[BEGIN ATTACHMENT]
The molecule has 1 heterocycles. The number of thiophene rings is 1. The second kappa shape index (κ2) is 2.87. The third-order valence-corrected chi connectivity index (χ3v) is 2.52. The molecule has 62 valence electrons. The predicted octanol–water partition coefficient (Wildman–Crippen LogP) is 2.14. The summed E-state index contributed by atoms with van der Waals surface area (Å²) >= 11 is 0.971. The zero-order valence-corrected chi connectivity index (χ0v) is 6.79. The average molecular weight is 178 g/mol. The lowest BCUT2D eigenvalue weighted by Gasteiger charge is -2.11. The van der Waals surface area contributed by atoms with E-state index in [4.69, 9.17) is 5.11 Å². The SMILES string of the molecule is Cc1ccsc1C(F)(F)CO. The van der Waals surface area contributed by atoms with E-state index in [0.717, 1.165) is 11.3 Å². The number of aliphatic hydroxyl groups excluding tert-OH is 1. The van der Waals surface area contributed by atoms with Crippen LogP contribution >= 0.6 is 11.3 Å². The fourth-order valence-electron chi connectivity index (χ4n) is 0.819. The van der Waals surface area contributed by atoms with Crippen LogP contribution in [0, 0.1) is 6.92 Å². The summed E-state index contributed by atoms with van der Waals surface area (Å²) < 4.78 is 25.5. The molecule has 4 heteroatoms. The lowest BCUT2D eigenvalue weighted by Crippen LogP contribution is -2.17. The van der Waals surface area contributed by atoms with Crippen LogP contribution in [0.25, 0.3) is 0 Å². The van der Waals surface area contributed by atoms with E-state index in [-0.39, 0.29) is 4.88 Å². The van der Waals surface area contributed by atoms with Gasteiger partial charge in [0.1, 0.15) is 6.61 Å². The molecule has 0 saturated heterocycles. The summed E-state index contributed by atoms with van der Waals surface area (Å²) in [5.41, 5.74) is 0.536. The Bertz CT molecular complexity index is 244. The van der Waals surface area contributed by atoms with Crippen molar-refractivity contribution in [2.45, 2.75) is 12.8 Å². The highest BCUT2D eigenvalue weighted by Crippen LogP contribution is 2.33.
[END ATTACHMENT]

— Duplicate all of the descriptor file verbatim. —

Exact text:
The molecule has 1 heterocycles. The number of thiophene rings is 1. The second kappa shape index (κ2) is 2.87. The third-order valence-corrected chi connectivity index (χ3v) is 2.52. The molecule has 62 valence electrons. The predicted octanol–water partition coefficient (Wildman–Crippen LogP) is 2.14. The summed E-state index contributed by atoms with van der Waals surface area (Å²) >= 11 is 0.971. The zero-order valence-corrected chi connectivity index (χ0v) is 6.79. The average molecular weight is 178 g/mol. The lowest BCUT2D eigenvalue weighted by Gasteiger charge is -2.11. The van der Waals surface area contributed by atoms with E-state index in [4.69, 9.17) is 5.11 Å². The SMILES string of the molecule is Cc1ccsc1C(F)(F)CO. The van der Waals surface area contributed by atoms with E-state index in [0.717, 1.165) is 11.3 Å². The number of aliphatic hydroxyl groups excluding tert-OH is 1. The van der Waals surface area contributed by atoms with Crippen LogP contribution >= 0.6 is 11.3 Å². The fourth-order valence-electron chi connectivity index (χ4n) is 0.819. The van der Waals surface area contributed by atoms with Crippen LogP contribution in [0, 0.1) is 6.92 Å². The summed E-state index contributed by atoms with van der Waals surface area (Å²) < 4.78 is 25.5. The molecule has 4 heteroatoms. The lowest BCUT2D eigenvalue weighted by Crippen LogP contribution is -2.17. The van der Waals surface area contributed by atoms with Crippen LogP contribution in [0.25, 0.3) is 0 Å². The van der Waals surface area contributed by atoms with E-state index in [-0.39, 0.29) is 4.88 Å². The van der Waals surface area contributed by atoms with Gasteiger partial charge in [0.1, 0.15) is 6.61 Å². The molecule has 0 saturated heterocycles. The summed E-state index contributed by atoms with van der Waals surface area (Å²) in [5.41, 5.74) is 0.536. The Bertz CT molecular complexity index is 244. The van der Waals surface area contributed by atoms with Crippen molar-refractivity contribution in [2.45, 2.75) is 12.8 Å². The highest BCUT2D eigenvalue weighted by Crippen LogP contribution is 2.33.